Members of Ottawa's LGBTQ community say discrimination causes some people to go "back into the closet" during their search for long-term seniors housing.
A Halifax researcher is holding a focus group in the capital Tuesday as part of a Canada-wide project funded by the National Housing Strategy.
The plan is to discuss the unique set of housing challenges LGBTQ people face as they age.
"A lot of them, what they're telling us, is they're going back into the closet," said George Hartsgrove, chair of the Ottawa Senior Pride Network.
"They're just acting straight again so that they don't raise any awareness and they're not being treated differently by the staff, or by the other residents."
Isolated from family
Hartsgrove said many LGBTQ people don't have children who can look after them as they get older and are sometimes distant from their families.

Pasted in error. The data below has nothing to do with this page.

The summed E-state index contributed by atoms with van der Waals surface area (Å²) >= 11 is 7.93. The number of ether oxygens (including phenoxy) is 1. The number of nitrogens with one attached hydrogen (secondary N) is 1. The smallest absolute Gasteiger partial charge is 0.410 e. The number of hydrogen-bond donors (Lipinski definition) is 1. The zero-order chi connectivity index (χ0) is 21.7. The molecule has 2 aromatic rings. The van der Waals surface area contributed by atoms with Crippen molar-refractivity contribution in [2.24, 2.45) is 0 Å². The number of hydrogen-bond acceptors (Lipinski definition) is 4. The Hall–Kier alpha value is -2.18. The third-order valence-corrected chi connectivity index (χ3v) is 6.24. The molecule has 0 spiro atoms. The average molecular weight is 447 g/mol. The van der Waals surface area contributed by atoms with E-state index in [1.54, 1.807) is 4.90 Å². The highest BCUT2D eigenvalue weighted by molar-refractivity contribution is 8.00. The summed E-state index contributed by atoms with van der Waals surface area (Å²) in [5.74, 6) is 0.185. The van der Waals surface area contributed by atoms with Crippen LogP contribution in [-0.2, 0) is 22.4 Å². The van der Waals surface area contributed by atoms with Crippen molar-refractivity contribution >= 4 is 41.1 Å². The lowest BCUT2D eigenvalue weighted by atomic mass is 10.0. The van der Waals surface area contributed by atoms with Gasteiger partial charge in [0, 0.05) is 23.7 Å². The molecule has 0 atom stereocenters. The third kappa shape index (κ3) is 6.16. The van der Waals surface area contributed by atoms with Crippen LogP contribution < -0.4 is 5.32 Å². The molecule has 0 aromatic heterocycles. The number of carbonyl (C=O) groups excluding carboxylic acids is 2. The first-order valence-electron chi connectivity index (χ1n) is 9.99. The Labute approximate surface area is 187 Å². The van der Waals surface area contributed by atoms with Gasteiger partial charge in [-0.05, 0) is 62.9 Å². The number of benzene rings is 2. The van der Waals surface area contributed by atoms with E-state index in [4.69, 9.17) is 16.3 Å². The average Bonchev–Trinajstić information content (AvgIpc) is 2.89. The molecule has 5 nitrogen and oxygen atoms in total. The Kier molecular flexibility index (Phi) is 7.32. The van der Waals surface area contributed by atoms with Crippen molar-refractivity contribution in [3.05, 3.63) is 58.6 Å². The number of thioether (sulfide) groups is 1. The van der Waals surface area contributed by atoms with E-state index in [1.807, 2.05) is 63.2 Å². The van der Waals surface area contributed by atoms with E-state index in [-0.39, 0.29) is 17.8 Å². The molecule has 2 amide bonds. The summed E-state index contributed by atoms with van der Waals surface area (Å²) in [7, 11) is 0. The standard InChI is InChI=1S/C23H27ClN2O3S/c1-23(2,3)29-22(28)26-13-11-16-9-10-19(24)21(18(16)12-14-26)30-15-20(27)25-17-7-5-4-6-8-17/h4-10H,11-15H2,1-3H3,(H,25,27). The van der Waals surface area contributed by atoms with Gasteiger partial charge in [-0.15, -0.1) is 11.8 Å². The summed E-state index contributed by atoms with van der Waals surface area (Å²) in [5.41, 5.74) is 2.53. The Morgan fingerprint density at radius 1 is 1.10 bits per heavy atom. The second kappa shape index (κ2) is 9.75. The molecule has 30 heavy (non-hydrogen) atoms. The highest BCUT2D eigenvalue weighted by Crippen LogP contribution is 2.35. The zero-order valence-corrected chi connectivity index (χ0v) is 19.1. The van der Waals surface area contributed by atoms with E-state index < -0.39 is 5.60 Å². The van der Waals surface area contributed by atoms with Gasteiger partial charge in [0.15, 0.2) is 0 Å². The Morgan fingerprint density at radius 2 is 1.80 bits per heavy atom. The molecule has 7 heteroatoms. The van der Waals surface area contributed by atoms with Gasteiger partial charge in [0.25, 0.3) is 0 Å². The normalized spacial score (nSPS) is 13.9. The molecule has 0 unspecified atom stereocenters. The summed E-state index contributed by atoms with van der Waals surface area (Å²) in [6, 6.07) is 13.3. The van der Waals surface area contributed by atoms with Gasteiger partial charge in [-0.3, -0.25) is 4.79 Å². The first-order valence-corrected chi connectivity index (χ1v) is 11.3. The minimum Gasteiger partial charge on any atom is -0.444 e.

He said people face discrimination, both in long-term care facilities and from landlords who won't rent to them.
Those challenges represent a "gap" in Canada's National Housing Strategy, a federal program which seeks to cut chronic homelessness and make housing for affordable for Canadians, according to researcher Jacquie Gahagan.
Gahagan is a professor of health promotion at Dalhousie University and a researcher studying housing needs of LGBTQ seniors.
The research project is hosting focus groups in five Canadian cities, including Ottawa, and hopes to recommend policies, projects and resources to help these seniors find housing.
"[The strategy doesn't] have sufficient data in Canada around the unique needs of the LGBTQ populations and housing. So we're hoping to address that gap," said Gahagan.
Gahagan has invited people who are 55 or older, and identify as gay, lesbian, trans or bi to take part in Tuesday's focus group at the Good Companions Seniors' Centre, which has filled all its spaces.